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We all have short-term goals. Is a TFSA the answer?

If your target is one to three years away, a TFSA can help get you there

If you’re looking to save or invest to get a return within approximately one to three years, let’s say for a new car, a wedding, an upcoming vacation or a renovation, or maybe to build an emergency fund, a TFSA (Tax-Free Savings Account) can be the ideal solution.

But why is that? Whether you’re considering a TFSA or already have one, this article can help you understand the benefits it can bring.

First things first: What exactly is a TFSA?

Introduced in 2009, the TFSA has increased in popularity ever since but, believe it or not, most TFSA holders don’t really understand the mechanics of this savings and investment vehicle.* Here it is in a nutshell:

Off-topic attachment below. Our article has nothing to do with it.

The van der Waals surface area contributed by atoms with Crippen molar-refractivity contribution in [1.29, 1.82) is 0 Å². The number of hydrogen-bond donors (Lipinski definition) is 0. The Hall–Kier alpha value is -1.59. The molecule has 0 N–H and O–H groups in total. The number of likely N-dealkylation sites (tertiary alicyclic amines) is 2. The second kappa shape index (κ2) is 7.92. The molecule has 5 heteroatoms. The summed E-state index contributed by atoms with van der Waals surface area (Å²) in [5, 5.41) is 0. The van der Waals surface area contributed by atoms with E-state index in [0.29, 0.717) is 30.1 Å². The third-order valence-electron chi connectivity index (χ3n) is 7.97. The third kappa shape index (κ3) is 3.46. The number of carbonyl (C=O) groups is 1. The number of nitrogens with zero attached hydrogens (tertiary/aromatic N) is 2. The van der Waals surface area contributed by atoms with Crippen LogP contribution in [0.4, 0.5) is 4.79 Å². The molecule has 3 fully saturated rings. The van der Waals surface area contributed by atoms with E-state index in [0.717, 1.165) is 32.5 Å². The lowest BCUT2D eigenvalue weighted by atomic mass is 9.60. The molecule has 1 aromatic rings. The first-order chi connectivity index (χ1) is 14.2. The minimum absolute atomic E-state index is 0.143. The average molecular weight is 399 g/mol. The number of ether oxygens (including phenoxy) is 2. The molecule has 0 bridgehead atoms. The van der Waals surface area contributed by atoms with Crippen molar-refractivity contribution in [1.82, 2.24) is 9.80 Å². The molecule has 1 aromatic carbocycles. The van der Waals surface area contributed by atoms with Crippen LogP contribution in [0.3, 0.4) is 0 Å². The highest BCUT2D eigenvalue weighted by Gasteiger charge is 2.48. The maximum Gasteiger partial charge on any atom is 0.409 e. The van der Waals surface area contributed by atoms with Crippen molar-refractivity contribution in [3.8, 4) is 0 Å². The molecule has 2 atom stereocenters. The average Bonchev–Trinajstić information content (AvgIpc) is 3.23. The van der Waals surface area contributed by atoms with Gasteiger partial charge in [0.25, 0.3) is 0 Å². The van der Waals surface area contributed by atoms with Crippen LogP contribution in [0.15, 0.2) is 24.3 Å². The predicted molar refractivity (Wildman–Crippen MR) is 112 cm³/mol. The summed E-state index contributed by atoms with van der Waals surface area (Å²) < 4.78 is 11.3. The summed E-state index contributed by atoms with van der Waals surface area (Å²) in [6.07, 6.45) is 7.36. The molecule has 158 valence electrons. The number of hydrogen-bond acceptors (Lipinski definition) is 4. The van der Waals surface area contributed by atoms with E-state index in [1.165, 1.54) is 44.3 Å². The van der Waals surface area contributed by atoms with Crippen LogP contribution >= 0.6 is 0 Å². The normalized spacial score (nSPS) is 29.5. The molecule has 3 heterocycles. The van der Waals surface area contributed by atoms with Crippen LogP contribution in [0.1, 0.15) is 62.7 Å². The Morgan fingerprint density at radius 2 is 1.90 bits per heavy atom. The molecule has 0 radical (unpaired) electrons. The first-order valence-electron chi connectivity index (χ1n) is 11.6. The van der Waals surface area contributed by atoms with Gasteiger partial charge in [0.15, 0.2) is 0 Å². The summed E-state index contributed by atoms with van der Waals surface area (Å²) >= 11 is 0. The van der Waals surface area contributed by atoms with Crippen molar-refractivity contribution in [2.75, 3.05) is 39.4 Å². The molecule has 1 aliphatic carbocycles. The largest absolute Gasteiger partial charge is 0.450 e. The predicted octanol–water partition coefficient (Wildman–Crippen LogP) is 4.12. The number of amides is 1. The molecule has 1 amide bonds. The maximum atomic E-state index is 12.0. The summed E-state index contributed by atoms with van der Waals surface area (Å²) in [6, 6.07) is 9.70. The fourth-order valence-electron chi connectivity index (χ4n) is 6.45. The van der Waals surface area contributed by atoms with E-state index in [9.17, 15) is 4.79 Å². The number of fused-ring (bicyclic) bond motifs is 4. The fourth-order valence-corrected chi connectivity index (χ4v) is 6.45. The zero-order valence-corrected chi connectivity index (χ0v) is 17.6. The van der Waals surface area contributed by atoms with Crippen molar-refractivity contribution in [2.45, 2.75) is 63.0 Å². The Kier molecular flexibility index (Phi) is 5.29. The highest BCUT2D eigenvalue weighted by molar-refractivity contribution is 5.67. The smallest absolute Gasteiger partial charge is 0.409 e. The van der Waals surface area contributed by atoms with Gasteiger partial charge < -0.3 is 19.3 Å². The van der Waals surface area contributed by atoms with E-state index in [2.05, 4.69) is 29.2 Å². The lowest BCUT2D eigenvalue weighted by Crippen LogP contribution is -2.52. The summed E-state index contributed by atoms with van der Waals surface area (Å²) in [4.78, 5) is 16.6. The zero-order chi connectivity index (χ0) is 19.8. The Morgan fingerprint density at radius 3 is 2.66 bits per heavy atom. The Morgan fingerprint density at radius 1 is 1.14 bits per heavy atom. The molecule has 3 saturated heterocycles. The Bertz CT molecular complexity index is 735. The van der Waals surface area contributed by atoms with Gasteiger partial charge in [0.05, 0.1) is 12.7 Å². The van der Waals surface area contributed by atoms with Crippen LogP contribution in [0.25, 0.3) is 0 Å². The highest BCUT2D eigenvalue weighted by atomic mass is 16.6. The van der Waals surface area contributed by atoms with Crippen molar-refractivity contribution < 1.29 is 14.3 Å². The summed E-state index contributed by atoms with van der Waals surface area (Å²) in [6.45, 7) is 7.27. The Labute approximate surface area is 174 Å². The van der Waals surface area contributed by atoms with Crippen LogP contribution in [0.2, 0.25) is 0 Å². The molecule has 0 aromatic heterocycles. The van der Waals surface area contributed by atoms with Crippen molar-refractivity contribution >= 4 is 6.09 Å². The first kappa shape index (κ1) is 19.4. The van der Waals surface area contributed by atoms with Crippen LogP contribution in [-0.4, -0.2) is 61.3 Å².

• Introduced in 2009, the TFSA is a type of registered savings account.
  • Any income you earn inside a TFSA is tax-free**; this includes interest, dividends and capital gains.
  • Withdrawals can be made from your TFSA at any time, also tax-free**.
  • Anyone who is the age of majority or older and a Canadian resident with a valid Social Insurance Number (SIN) can open a TFSA.

The one thing you must know is how flexible a TFSA can be. It can provide unlimited growth, and it can be used to save or invest for one, two, ten, even forty years down the road. Here, we’ll talk about how useful a TFSA can be in the short term. (If you’d like to know more about a TFSA for the long term, click here.)

Potential investments or ways to save with a TFSA for the short term

The three most common investments or ways to grow your TFSA over the short term are:

  1. cash
  2. GICs (Guaranteed Investment Certificates)
  3. bonds